Deborah Palmer is an assistant professor in bilingual/bicultural education in the Department of Curriculum and Instruction at the University of Texas at Austin, United States. Her research interests include bilingual education policy and politics, two-way bilingual education, and teacher leadership. She is the director of Proyecto Maestría, a National Professional Development Project that aims to build teacher leadership in bilingual/ESL education. She works with teachers to define and build equitable learning spaces in diverse bilingual/multilingual classrooms.
Middle-Class English Speakers in a Two-Way Immersion Bilingual Classroom: “Everybody Should Be Listening to Jonathan Right Now …”
Article first published online: 30 DEC 2011
2009 TESOL International Association
Volume 43, Issue 2, pages 177–202, June 2009
How to Cite
PALMER, D. K. (2009), Middle-Class English Speakers in a Two-Way Immersion Bilingual Classroom: “Everybody Should Be Listening to Jonathan Right Now …”. TESOL Quarterly, 43: 177–202. doi: 10.1002/j.1545-7249.2009.tb00164.x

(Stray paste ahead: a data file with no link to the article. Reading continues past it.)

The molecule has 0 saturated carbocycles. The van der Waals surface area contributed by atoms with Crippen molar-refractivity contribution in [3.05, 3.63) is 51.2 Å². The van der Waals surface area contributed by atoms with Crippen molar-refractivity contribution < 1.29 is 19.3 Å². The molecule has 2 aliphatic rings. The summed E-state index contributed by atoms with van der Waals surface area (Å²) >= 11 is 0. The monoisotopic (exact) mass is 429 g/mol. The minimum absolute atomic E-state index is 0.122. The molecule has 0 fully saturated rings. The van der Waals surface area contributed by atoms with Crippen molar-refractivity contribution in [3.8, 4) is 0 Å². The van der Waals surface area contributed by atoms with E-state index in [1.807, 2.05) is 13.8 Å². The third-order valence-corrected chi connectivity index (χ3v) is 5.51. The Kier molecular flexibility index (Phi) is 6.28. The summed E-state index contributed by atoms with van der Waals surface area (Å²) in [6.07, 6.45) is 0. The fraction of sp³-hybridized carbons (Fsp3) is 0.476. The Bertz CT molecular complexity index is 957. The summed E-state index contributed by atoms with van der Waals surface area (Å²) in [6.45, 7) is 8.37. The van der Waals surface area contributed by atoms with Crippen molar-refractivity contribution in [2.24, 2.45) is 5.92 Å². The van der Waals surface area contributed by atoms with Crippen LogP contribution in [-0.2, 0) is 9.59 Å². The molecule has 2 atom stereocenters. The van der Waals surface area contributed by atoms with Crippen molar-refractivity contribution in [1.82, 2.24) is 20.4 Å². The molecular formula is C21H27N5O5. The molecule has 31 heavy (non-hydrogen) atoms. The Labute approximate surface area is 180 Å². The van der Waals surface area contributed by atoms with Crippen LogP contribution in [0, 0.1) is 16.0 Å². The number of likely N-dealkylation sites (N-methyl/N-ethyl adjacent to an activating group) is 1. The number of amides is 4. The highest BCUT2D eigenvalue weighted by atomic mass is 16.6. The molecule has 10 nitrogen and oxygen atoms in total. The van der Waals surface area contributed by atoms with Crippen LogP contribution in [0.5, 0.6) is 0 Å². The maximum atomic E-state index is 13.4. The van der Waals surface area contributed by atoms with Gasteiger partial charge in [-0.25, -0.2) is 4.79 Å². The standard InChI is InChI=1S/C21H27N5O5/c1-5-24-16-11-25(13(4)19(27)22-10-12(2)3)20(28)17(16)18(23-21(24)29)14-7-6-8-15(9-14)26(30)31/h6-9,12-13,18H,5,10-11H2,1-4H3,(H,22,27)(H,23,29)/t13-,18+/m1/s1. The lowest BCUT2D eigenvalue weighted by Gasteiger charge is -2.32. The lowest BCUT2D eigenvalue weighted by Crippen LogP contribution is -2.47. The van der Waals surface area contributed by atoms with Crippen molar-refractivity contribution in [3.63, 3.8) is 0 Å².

- Issue published online: 30 DEC 2011
- Article first published online: 30 DEC 2011
Two-way bilingual immersion education, offered in a fast-growing number of primary schools in the United States, provides primary language maintenance to minority language speakers while simultaneously offering an enrichment “foreign” language immersion experience to English-speaking children in the same classroom, generally with the same teacher. This fusion of two different groups of children, two different sets of expectations, is controversial: Is it possible to accomplish both goals at once, or will teacher and program inevitably end up serving the needs of dominant English-speaking children first? The equation is further complicated when the English speakers in a program come from mainly highly educated middle-class families, and the Spanish speakers come from mainly working-class immigrant families, as is the case in many of these programs. Drawing on audio and video data from a year-long study in a second-grade two-way classroom that shares this class gap between language groups, and using a methodology that fuses ethnography and discourse analysis, this article explores the ways English-speaking children can impact classroom conversational dynamics.